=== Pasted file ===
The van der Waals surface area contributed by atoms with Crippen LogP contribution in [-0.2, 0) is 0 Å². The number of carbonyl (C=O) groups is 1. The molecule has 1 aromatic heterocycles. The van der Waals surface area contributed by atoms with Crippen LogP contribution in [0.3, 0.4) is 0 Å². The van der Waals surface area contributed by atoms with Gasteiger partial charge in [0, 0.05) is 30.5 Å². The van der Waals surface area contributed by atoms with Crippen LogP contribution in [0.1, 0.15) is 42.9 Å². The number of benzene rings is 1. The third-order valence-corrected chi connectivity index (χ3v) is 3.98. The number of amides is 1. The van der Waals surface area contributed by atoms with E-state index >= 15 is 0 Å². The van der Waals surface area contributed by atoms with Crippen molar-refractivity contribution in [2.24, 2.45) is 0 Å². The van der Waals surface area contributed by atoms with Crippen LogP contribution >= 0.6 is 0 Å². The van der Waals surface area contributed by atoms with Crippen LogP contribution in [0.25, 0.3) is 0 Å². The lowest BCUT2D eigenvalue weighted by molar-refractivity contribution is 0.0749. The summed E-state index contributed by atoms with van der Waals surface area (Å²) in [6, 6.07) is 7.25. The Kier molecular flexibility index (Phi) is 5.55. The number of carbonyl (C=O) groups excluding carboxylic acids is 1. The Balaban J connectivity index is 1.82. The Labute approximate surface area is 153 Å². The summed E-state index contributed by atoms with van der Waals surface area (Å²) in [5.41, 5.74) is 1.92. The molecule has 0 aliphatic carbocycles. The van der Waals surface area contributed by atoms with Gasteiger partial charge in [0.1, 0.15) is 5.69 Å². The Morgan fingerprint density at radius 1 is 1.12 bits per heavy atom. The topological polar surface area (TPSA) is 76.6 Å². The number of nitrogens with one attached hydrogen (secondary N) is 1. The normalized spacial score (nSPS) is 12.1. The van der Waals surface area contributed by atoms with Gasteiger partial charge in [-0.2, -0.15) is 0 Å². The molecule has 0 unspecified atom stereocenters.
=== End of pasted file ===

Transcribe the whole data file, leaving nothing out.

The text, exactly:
The van der Waals surface area contributed by atoms with Crippen LogP contribution in [-0.2, 0) is 0 Å². The number of carbonyl (C=O) groups is 1. The molecule has 1 aromatic heterocycles. The van der Waals surface area contributed by atoms with Crippen LogP contribution in [0.3, 0.4) is 0 Å². The van der Waals surface area contributed by atoms with Gasteiger partial charge in [0, 0.05) is 30.5 Å². The van der Waals surface area contributed by atoms with Crippen LogP contribution in [0.1, 0.15) is 42.9 Å². The number of benzene rings is 1. The third-order valence-corrected chi connectivity index (χ3v) is 3.98. The number of amides is 1. The van der Waals surface area contributed by atoms with E-state index >= 15 is 0 Å². The van der Waals surface area contributed by atoms with Crippen molar-refractivity contribution in [2.24, 2.45) is 0 Å². The van der Waals surface area contributed by atoms with Crippen LogP contribution >= 0.6 is 0 Å². The van der Waals surface area contributed by atoms with Crippen LogP contribution in [0.25, 0.3) is 0 Å². The lowest BCUT2D eigenvalue weighted by molar-refractivity contribution is 0.0749. The summed E-state index contributed by atoms with van der Waals surface area (Å²) in [6, 6.07) is 7.25. The Kier molecular flexibility index (Phi) is 5.55. The number of carbonyl (C=O) groups excluding carboxylic acids is 1. The Balaban J connectivity index is 1.82. The Labute approximate surface area is 153 Å². The summed E-state index contributed by atoms with van der Waals surface area (Å²) in [5.41, 5.74) is 1.92. The molecule has 0 aliphatic carbocycles. The van der Waals surface area contributed by atoms with Gasteiger partial charge in [0.1, 0.15) is 5.69 Å². The Morgan fingerprint density at radius 1 is 1.12 bits per heavy atom. The topological polar surface area (TPSA) is 76.6 Å². The number of nitrogens with one attached hydrogen (secondary N) is 1. The normalized spacial score (nSPS) is 12.1. The van der Waals surface area contributed by atoms with Gasteiger partial charge in [-0.2, -0.15) is 0 Å². The molecule has 0 unspecified atom stereocenters.